Texas baby born without skin on torso and limbs goes home months after successful procedure

Nearly six months after receiving a treatment devised from his own skin cells, a 10-month-old baby in Texas who was born missing nearly all of his skin has gone home to his family for the first time.

Ja’bari Gray, who was released from Texas Children’s Hospital in Houston on Wednesday, was born with his eyes fused shut, his fingers and toes fused together, and large areas of skin missing from his limbs and torso.

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Doctors aren’t sure what caused the condition, but the boy, who weighed just 3 pounds on his New Year’s Day birth, has been making steady progress since undergoing an innovative procedure in May. His medical team first sent a biopsy of his skin to Vericel Corporation in Cambridge, Mass., where researchers used his own cells to grow new skin, Fox 26 reported at the time.

“They grow and divide making a very thin sheet about four-to-eight cells thick across the bottom of the flasks that we grow them in,” Dr. John Hopper, chief medical officer at Vericel Corporation, told the news outlet. “We have 24 hours from when it leaves the controlled environment here in Cambridge to when it should be placed on the patient.”

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Priscilla Maldonado, the boy’s mother, told the Associated Press that her son’s procedure was successful and that he gained weight and color in his skin. In September, doctors were able to remove his breathing tube, and he was able to be held without medical equipment or protective dressings for the first time.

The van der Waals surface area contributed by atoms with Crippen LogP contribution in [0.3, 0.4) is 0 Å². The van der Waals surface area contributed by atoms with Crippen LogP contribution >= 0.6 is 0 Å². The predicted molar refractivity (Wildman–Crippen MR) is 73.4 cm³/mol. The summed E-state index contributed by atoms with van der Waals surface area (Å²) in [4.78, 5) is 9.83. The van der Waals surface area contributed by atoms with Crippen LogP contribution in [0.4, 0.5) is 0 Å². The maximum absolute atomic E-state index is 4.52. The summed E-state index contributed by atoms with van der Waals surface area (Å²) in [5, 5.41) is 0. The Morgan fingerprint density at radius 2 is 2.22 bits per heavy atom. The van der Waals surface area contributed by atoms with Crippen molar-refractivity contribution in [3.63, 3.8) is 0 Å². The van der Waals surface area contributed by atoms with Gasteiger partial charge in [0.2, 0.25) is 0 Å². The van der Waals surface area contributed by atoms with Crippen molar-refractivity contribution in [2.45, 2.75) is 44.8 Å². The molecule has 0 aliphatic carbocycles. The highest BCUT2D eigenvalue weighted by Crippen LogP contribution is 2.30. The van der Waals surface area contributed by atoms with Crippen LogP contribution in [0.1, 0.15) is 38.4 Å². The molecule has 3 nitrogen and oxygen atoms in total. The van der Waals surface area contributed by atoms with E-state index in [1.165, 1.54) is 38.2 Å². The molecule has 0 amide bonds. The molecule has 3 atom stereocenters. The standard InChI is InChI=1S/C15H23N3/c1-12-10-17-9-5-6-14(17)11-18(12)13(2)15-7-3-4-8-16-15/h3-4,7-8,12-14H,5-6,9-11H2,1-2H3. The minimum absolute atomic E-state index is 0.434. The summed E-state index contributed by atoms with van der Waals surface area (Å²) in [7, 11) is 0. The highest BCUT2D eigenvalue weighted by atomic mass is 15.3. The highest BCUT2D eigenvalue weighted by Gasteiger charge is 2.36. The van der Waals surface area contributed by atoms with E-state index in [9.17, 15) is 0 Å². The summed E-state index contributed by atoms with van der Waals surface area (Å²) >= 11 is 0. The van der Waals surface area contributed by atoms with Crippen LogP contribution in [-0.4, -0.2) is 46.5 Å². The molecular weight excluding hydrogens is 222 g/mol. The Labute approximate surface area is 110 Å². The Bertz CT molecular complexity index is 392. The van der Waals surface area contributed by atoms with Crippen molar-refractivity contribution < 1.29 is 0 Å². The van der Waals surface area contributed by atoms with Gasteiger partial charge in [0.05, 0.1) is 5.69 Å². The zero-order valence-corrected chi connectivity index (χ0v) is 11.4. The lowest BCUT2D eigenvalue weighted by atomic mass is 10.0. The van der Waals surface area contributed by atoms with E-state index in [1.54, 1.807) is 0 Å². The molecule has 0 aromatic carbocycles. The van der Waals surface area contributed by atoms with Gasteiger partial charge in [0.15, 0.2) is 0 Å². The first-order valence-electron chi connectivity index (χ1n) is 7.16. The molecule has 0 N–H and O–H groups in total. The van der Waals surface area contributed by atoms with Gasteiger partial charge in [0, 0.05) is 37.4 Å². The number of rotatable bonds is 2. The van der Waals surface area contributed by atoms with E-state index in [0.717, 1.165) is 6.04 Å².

Ja'bari, who is now 10-months-old, had only ever been outside when he was transferred from the hospital where he was born to Texas Children's Hospital, where he has been receiving treatment ever since.

Ja'bari, who is now 10-months-old, had only ever been outside when he was transferred from the hospital where he was born to Texas Children's Hospital, where he has been receiving treatment ever since. (KRIV. )

“The strength is amazing for that boy, to be able to do all that,” Marvin Gray, Ja’bari’s father, said, according to the Associated Press.

The hospital said that Ja’bari will face additional procedures in the future; however, at this time, there are no plans to open his eyes.

“It’s kind of scary,” Maldonado said of her son coming home for the first time, adding that she spent several days learning how to care for him ahead of his release.

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Although several tests have ruled out certain skin conditions, Ja’Bari currently remains without an official diagnosis, according to the San Antonio Express-News. The family, which includes his two older siblings, has relocated to Houston in order to be close to his medical team.